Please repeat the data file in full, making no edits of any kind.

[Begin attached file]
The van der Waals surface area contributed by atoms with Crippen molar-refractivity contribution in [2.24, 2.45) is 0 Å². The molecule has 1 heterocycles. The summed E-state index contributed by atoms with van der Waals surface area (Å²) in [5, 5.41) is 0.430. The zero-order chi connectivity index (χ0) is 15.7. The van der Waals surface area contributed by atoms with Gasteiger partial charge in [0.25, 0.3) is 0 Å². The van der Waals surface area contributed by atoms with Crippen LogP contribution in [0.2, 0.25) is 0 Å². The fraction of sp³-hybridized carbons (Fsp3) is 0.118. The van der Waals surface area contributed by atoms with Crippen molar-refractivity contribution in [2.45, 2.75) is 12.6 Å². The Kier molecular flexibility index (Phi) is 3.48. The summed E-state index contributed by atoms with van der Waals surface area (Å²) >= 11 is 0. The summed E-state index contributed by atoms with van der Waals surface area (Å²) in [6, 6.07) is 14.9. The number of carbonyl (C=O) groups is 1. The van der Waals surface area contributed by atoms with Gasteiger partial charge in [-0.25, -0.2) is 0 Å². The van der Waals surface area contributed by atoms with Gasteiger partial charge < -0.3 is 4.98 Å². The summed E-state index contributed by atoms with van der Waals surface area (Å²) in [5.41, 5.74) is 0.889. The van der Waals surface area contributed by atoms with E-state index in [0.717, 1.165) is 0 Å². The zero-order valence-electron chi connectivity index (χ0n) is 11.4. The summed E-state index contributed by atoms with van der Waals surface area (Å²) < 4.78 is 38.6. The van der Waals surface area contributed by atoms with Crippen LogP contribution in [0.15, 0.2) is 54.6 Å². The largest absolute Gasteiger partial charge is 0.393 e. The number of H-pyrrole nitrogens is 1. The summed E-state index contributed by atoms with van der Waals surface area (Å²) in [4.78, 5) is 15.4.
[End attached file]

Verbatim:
The van der Waals surface area contributed by atoms with Crippen molar-refractivity contribution in [2.24, 2.45) is 0 Å². The molecule has 1 heterocycles. The summed E-state index contributed by atoms with van der Waals surface area (Å²) in [5, 5.41) is 0.430. The zero-order chi connectivity index (χ0) is 15.7. The van der Waals surface area contributed by atoms with Gasteiger partial charge in [0.25, 0.3) is 0 Å². The van der Waals surface area contributed by atoms with Crippen LogP contribution in [0.2, 0.25) is 0 Å². The fraction of sp³-hybridized carbons (Fsp3) is 0.118. The van der Waals surface area contributed by atoms with Crippen molar-refractivity contribution in [2.45, 2.75) is 12.6 Å². The Kier molecular flexibility index (Phi) is 3.48. The summed E-state index contributed by atoms with van der Waals surface area (Å²) >= 11 is 0. The summed E-state index contributed by atoms with van der Waals surface area (Å²) in [6, 6.07) is 14.9. The number of carbonyl (C=O) groups is 1. The van der Waals surface area contributed by atoms with Gasteiger partial charge in [-0.25, -0.2) is 0 Å². The van der Waals surface area contributed by atoms with Gasteiger partial charge < -0.3 is 4.98 Å². The summed E-state index contributed by atoms with van der Waals surface area (Å²) in [5.41, 5.74) is 0.889. The van der Waals surface area contributed by atoms with E-state index in [0.717, 1.165) is 0 Å². The zero-order valence-electron chi connectivity index (χ0n) is 11.4. The summed E-state index contributed by atoms with van der Waals surface area (Å²) < 4.78 is 38.6. The van der Waals surface area contributed by atoms with Crippen LogP contribution in [0.15, 0.2) is 54.6 Å². The largest absolute Gasteiger partial charge is 0.393 e. The number of H-pyrrole nitrogens is 1. The summed E-state index contributed by atoms with van der Waals surface area (Å²) in [4.78, 5) is 15.4.